Home Legislative Stall on Mail Ban Keeps Cannabis Vape Manufacturers Scrambling

Stall on Mail Ban Keeps Cannabis Vape Manufacturers Scrambling

Opponents of mail ban gain loud support from Sen. Rand Paul in letter to USPS

O2 Vape

As the United States Postal Service (USPS) continues to delay a final decision on implementation of the “vape mail ban” provision included in last December’s stimulus package, industry opponents of the ban have been lobbying members of Congress to urge USPS to curb the proposed regulations, which would essentially categorize all vape devices as “cigarettes.” In the meantime, vape manufacturers have been scrambling to meet the tax and documentation requirements the new law imposes–which vary from state to state creating massive operational costs and headaches. 

“It’s been a nightmare,” Dana E. Shoched, Founder and President of O2VAPE, recently told Bloomberg News. “We’re trying to do everything we can to stay compliant, but the states, ATF, the post office—they got sandbagged as well. Most of them don’t know how to comply with it. They don’t have the manpower, or time. They’re just as lost as us.”

In hopes of stopping the regulation from taking effect, the Michigan-based cannabis vaping device manufacturer has joined with other opponents of the legislation to lobby members of the U.S. Congress to delay or prevent the ban from ever taking place. The group gained a recent prominent supporter in Sen. Rand Paul (R-Kentucky), who sent a letter to United States Postmaster General Louis Dejoy urging him to reconsider implementation of the provision, which would be a dramatic reinterpretation of existing law that would classify any vaping device as an electronic nicotine delivery system, or ENDS device.

“I have deep concerns about the potential scope of this proposed rule and the impact it may have both on small businesses and on the customers that they serve,” the Senator wrote in his letter dated August 6. “I am especially troubled by the concern raised by the coalition that no economic impact analysis has been conducted.”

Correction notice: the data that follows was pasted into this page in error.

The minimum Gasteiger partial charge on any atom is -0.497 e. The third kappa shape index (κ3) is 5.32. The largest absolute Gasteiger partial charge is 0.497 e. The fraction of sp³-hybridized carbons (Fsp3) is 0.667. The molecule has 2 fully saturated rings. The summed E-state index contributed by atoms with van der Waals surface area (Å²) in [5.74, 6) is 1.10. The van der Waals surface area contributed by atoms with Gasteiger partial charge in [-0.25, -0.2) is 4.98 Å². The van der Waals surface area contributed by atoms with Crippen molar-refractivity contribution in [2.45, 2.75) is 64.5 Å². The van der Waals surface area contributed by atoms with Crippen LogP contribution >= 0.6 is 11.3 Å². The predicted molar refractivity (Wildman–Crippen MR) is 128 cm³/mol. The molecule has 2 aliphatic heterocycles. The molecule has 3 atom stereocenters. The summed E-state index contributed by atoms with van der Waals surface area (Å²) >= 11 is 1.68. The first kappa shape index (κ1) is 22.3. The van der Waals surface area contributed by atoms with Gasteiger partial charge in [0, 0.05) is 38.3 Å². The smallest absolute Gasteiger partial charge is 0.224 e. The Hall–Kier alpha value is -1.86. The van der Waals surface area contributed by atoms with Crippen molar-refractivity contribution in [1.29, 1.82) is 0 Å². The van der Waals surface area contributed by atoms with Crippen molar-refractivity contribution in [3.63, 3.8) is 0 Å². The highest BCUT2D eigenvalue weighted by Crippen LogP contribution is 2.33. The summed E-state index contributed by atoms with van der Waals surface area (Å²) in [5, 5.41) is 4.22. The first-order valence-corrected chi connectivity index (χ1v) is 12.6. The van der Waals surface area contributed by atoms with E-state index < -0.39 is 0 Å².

Sen. Paul goes on to say that the lack of an economic impact analysis indicates that the new regulation could have “unintended economic consequences.” The act modifies the 1949 Jenkins Act to categorize all components and elements used in ANY vaporizing device as a cigarette and forces shippers to comply with stringent rules, including registering with the U.S. Attorney General and maintaining and reporting addresses and quantities of products. Most at risk are the critical shipping options and supply chains for hundreds of vape manufacturers, as well as the thousands of jobs that make up the U.S. legal cannabis vape industry. Shoched has previously stated that implementation of the ban would impact as much as 30% of her business. 

“It is heartening to hear this strong support from Sen. Paul  urging the Postmaster General to consider the economic impact the proposed vape product ‘mail ban’ will have on product manufacturers, as well as the serious ramifications this regulation will have on Americans utilizing vape products for health reasons,” Shoched said. “It is my hope that the Postmaster General, and more leaders in Washington, listen to the Senator’s reasoned approach and this regulation never sees the light of day. Tens of thousands of consumers, businesses and their employees are depending on it.”